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ICYMI: Top Michigan Lawmaker Says No Action Imminent on Dangerous Gun Bill

With the fall legislative session under way, I wanted to make sure you saw the news that Senate Majority Leader Arlan Meekhof has said “the timing isn’t right yet” to move forward on legislation that would take away Michigan’s license requirement for carrying a concealed pistol in public. The majority leader’s comments suggest Michigan is poised to join the many other states that have declined to pass dangerous permitless carry legislation in the face of bipartisan public opposition and grave concerns from law enforcement.

Earlier this year, the Michigan House of Representatives passed HB 4416, a bill that would allow people to carry hidden, loaded handguns in public without a license or firearm safety training. Dismantling the license requirement would lower the bar for who may carry concealed handguns in public in Michigan, to include some violent criminals, stalkers and drug criminals. More information about this bill is available here.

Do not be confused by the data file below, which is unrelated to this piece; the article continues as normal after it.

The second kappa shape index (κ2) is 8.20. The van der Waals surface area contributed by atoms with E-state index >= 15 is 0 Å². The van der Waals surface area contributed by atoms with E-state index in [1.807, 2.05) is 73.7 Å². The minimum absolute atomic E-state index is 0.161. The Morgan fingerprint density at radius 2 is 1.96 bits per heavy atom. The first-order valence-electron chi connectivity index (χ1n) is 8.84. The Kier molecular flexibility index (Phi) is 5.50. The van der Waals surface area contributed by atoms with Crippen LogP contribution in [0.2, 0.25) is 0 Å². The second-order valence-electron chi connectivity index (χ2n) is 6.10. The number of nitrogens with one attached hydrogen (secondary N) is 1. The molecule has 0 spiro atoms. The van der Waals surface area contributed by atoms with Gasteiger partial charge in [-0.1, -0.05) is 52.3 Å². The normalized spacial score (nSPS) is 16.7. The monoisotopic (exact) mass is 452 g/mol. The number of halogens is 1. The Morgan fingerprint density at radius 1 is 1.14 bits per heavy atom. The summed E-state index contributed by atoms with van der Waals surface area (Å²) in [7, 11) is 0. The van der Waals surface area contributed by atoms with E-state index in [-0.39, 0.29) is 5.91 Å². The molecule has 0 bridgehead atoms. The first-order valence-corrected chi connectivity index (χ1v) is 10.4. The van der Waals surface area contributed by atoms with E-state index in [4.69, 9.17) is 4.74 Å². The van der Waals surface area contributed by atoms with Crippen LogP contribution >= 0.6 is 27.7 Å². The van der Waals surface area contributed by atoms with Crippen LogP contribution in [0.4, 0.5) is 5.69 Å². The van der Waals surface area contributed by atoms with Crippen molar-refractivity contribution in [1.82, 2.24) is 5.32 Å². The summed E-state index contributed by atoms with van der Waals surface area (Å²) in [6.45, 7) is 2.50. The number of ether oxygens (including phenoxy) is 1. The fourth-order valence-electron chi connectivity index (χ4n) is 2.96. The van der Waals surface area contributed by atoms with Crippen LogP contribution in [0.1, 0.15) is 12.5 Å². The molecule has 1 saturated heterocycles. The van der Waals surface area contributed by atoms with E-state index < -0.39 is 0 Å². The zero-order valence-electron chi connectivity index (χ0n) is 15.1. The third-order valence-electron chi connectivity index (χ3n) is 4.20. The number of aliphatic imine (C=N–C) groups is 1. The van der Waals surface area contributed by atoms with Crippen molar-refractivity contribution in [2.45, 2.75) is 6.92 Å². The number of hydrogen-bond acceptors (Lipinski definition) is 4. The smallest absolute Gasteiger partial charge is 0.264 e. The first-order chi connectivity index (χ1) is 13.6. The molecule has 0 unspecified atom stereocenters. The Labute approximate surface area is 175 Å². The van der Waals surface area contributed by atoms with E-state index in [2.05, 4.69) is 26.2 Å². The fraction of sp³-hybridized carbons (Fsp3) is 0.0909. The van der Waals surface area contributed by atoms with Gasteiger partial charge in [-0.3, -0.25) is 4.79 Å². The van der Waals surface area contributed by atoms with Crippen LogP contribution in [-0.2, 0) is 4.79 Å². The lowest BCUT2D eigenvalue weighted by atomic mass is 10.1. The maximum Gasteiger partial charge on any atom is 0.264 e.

The House vote came despite polling showing Michiganders’ strong support for the current licensing requirement. In fact, 91 percent of respondents – including 94 percent of Republicans, 95 percent of Democrats, 84 percent of gun owners and 85 percent of current license holders – support the state’s existing Concealed Pistol License – or CPL – requirement for carrying a concealed handgun in public.

Of the 28 states that have considered permitless carry this year, 20 states have rejected such legislation and only two have enacted it. Permitless carry bills remain pending in six states, including Michigan. Across the border in Indiana, where a committee of the state legislature is studying such a proposal, law enforcement officials and editorial boards across the state have urged state lawmakers to keep the license requirement intact.

The Michigan State Police, Michigan Sheriffs Association and Michigan Association of Chiefs of Police have all been vocally opposed to the permitless carry, echoing the concerns of law enforcement groups in a number of other states including North Dakota, South Dakota, Montana, West Virginia, Wisconsin and Missouri.

If you have any questions on the proposed legislation, please don’t hesitate to reach out.

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